- Ivan Maisel, College Football Senior Writer
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MOBILE, Ala. -- The NFL teams have forms they fill out for each of the players available in the draft. They break the player down by statistic, characteristic, test score, ice cream flavor, anything imaginable to separate one potential draftee from the next.
There is no form for Matt Jones.
The 6-6, 242-pound Arkansas quarterback is working out at wide receiver for the South team in the Senior Bowl. And tight end. And quarterback. He's even made a couple of punt snaps.
"I have friends that coach in high school," Tampa Bay coach Jon Gruden, the South coach, said Tuesday evening. "My next-door neighbor coaches Pop Warner. I've never gone to a practice and seen a guy play quarterback, wide receiver and tight end."
One AFC executive watching Jones at practice Tuesday at Ladd-Peebles Stadium called him "one of the most mesmerizing guys I've seen." Last fall, LSU coach Nick Saban, now with the Miami Dolphins, called him "the guy we're most scared of."
Jones finished his career with the Razorbacks first in the Southeastern Conference in career rushing yards by a quarterback (2,535). He threw for 5,857 yards and 53 touchdowns in four seasons. A year ago, he averaged 5.0 points and 4.5 rebounds for the basketball Hogs.
Jones went through one spring practice at wide receiver for Arkansas, but coach Houston Nutt figured out quickly he had to get the ball in the hands of his best athlete and returned Jones to quarterback. Jones' athleticism is the reason that the NFL wants to see him at wide receiver, a request that Senior Bowl executive director Steve Hale made of Jones.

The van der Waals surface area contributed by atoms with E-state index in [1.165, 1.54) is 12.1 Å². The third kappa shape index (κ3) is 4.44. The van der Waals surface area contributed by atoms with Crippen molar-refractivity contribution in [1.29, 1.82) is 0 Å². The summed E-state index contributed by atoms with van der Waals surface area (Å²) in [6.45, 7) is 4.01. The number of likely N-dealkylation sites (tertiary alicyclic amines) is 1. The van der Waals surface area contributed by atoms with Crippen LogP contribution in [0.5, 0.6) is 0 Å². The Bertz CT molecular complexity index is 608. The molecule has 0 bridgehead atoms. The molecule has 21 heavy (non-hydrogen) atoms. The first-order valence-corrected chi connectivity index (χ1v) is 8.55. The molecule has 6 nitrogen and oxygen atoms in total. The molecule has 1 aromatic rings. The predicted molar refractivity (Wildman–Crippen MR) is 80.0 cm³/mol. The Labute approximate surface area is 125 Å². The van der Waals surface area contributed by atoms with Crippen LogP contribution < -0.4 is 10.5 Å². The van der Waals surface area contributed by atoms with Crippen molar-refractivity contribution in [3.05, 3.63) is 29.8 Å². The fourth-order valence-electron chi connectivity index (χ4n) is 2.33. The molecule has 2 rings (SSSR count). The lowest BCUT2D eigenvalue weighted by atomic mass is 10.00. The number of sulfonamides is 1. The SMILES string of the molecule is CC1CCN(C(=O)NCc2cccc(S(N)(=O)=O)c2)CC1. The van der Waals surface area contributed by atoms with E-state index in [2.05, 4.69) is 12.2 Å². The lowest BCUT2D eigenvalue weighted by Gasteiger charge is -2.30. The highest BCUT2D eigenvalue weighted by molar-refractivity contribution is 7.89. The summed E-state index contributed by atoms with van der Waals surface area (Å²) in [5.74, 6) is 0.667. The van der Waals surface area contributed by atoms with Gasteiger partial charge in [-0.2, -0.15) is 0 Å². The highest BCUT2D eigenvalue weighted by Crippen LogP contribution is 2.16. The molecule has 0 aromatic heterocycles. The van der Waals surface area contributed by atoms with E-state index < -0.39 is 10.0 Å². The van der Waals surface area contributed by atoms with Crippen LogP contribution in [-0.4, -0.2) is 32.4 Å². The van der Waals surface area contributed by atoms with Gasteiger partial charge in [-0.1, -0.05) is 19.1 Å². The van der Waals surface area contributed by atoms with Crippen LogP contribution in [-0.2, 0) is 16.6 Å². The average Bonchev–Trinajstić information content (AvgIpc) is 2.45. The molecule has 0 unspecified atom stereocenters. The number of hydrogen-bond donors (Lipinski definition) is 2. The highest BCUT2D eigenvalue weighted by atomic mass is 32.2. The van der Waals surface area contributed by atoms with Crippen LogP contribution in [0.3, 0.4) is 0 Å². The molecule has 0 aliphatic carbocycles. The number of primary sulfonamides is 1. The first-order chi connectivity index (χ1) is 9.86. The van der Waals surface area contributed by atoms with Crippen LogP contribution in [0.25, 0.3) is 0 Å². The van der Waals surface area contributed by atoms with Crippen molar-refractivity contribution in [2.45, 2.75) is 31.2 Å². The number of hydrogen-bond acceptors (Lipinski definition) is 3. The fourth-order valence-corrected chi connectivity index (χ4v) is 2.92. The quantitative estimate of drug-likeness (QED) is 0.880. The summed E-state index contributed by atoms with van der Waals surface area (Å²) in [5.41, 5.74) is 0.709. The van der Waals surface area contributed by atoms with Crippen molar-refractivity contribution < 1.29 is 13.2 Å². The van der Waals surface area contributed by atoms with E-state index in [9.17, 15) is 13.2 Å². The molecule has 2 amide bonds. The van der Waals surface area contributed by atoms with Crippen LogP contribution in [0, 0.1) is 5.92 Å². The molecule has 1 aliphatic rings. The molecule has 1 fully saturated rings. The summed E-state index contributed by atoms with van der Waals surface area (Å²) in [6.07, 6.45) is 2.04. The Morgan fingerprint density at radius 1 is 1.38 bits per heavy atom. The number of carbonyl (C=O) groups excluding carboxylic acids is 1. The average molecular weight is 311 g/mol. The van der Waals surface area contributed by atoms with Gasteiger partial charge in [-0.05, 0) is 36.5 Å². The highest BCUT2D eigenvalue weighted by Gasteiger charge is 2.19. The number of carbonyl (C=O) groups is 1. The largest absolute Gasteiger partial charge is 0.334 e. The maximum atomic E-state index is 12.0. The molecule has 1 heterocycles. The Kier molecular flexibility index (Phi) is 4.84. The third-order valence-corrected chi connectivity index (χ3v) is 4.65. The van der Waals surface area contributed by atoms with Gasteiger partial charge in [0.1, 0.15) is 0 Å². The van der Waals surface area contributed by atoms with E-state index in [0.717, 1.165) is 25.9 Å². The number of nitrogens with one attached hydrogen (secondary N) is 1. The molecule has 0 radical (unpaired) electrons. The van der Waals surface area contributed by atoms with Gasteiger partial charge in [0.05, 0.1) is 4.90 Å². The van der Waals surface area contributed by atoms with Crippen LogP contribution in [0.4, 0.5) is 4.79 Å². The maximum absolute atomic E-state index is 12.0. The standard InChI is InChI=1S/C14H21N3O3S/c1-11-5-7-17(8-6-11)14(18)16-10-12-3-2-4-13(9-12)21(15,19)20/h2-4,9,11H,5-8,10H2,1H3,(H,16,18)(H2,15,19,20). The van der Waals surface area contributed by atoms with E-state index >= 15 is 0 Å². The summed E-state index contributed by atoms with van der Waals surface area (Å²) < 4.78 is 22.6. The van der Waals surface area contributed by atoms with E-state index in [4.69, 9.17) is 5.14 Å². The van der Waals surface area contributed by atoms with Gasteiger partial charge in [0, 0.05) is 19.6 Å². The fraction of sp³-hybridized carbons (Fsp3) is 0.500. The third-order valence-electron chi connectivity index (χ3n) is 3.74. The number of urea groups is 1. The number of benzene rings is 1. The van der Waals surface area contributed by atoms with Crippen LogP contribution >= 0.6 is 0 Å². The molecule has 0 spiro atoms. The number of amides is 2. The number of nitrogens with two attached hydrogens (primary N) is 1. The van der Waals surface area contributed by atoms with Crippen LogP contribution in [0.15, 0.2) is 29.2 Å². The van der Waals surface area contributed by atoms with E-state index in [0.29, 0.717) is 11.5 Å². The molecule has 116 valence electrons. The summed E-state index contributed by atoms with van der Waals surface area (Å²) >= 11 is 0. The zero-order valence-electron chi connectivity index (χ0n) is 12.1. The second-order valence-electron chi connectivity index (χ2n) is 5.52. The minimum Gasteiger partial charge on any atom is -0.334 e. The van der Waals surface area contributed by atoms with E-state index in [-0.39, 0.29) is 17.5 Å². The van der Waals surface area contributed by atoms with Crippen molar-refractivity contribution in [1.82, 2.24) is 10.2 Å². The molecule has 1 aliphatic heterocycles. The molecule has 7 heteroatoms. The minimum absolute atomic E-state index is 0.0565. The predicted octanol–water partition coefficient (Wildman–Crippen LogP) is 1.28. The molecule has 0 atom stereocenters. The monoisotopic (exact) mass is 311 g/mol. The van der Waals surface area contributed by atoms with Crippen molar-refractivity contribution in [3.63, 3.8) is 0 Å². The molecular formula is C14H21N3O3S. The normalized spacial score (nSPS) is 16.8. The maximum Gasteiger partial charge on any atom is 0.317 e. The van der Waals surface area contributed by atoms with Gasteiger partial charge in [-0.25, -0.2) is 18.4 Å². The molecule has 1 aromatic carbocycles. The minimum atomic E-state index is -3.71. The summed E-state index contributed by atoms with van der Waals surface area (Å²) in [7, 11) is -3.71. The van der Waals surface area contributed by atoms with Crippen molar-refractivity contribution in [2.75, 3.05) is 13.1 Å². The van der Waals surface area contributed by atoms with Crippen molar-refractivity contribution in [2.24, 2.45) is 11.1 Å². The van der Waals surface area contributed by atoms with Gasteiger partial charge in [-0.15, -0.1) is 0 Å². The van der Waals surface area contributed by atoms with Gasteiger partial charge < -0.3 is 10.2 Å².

The Senior Bowl has a history of being the place where quarterbacks who don't fit the NFL mold begin to change positions. Three years ago, Antwaan Randle El of Indiana came to Mobile, moved to wide receiver/punt returner and won the Senior Bowl MVP. The same year, Clemson quarterback Woodrow Dantzler moved to tailback and made little impression.
Randle El wanted to make the switch. Dantzler didn't. Jones said he understands the difference.
"The thing is, how much do they really love the game?" Jones asked. "Do they want to play the game? Or do they love the position so much that if they can't do it, they won't play? That's why Randle El made it. He loves the game. I definitely like playing football and want to continue playing, whether it's wide receiver or any other position."
With his long blond hair, sleepy eyes, and miserly way with words, Jones defines "laconic", except when he has the ball in his hands.
"He runs easy," Gruden said.
"A strider," Tampa Bay wide receivers coach Richard Mann said.
Jones is lining up as the "Z" receiver in the Tampa Bay offense. He is wide on the strong side, and lines up in the slot on the weak side. He is running all kinds of routes -- deep down the sideline, quick slants, drags into the flat, across the middle.
The Bucs coaching staff has made accommodations for Jones. Offensive quality control coach Kyle Shanahan has been assigned to answer any and all of Jones' questions, from how to run a play to how to run a route. Gruden gave the players free time from 11 a.m. to 2 p.m. Tuesday. Shanahan immediately walked over to Jones and scheduled a 1:30 p.m. study session.
"A lot of what he is learning, other guys already know," Mann said Tuesday morning. "It's obvious that he has talent. We have given him a lot. He handled it well. You could see he hasn't played the position. I think he will be an H-type back because he is so big. If you get a defensive back on him, it's a mismatch. There's a place for a guy like that."
The question is where? Is he fast enough to play wide? Can he master the blocking necessary to play tight end? And what about long snapping?
"I don't know how much of a long snapper I'll be," Jones said with a grin. "He had me in there with the second team in case something happens."
Next month, at the NFL combine, Jones will work out with the quarterbacks. It's something he wants to do, perhaps so he won't have to ask himself "What if?" In the meantime, Jones has made the catch of the week for the South team thus far, going deep and beating LSU corner Corey Webster on Monday.
"Hopefully, by the end of the week," Gruden said, "his projection will be clearer. I wouldn't be surprised if he is playing for somebody quickly."
Ivan Maisel is a senior writer for ESPN.com. He can be reached at email@example.com.
Matt Jones has opted to start catching passes instead of throwing them in order to improve his shot at the NFL.